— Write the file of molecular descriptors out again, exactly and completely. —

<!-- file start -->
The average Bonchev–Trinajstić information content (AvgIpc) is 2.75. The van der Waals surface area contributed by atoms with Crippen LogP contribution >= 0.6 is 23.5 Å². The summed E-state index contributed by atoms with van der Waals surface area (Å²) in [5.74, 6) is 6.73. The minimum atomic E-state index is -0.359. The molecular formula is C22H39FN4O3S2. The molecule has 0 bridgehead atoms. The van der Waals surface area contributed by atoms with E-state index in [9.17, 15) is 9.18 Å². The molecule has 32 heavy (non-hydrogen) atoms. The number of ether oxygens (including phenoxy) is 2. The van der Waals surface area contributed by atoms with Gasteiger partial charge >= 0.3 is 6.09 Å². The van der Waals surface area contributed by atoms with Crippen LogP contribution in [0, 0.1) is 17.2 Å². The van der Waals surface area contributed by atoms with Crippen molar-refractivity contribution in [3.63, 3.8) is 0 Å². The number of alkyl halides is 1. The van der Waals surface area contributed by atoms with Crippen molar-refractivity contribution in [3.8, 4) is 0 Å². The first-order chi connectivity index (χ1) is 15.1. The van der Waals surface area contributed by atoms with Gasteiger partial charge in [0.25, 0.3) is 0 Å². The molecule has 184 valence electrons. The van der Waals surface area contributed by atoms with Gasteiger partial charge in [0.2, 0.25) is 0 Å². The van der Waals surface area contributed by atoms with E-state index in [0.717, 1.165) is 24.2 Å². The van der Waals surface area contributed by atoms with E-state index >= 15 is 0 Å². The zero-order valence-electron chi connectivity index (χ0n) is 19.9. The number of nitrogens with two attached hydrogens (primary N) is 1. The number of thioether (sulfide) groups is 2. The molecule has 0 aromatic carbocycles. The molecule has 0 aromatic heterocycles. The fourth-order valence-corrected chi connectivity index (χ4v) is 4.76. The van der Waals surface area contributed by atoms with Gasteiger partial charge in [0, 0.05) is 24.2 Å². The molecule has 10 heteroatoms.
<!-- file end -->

The average Bonchev–Trinajstić information content (AvgIpc) is 2.75. The van der Waals surface area contributed by atoms with Crippen LogP contribution >= 0.6 is 23.5 Å². The summed E-state index contributed by atoms with van der Waals surface area (Å²) in [5.74, 6) is 6.73. The minimum atomic E-state index is -0.359. The molecular formula is C22H39FN4O3S2. The molecule has 0 bridgehead atoms. The van der Waals surface area contributed by atoms with E-state index in [9.17, 15) is 9.18 Å². The molecule has 32 heavy (non-hydrogen) atoms. The number of ether oxygens (including phenoxy) is 2. The van der Waals surface area contributed by atoms with Gasteiger partial charge >= 0.3 is 6.09 Å². The van der Waals surface area contributed by atoms with Crippen LogP contribution in [0, 0.1) is 17.2 Å². The van der Waals surface area contributed by atoms with Crippen molar-refractivity contribution in [3.63, 3.8) is 0 Å². The number of alkyl halides is 1. The van der Waals surface area contributed by atoms with Crippen molar-refractivity contribution in [3.8, 4) is 0 Å². The first-order chi connectivity index (χ1) is 15.1. The van der Waals surface area contributed by atoms with Gasteiger partial charge in [0.25, 0.3) is 0 Å². The molecule has 184 valence electrons. The van der Waals surface area contributed by atoms with Gasteiger partial charge in [0.2, 0.25) is 0 Å². The van der Waals surface area contributed by atoms with E-state index in [0.717, 1.165) is 24.2 Å². The van der Waals surface area contributed by atoms with E-state index >= 15 is 0 Å². The zero-order valence-electron chi connectivity index (χ0n) is 19.9. The number of nitrogens with two attached hydrogens (primary N) is 1. The number of thioether (sulfide) groups is 2. The molecule has 0 aromatic carbocycles. The molecule has 0 aromatic heterocycles. The fourth-order valence-corrected chi connectivity index (χ4v) is 4.76. The van der Waals surface area contributed by atoms with Gasteiger partial charge in [0, 0.05) is 24.2 Å². The molecule has 10 heteroatoms.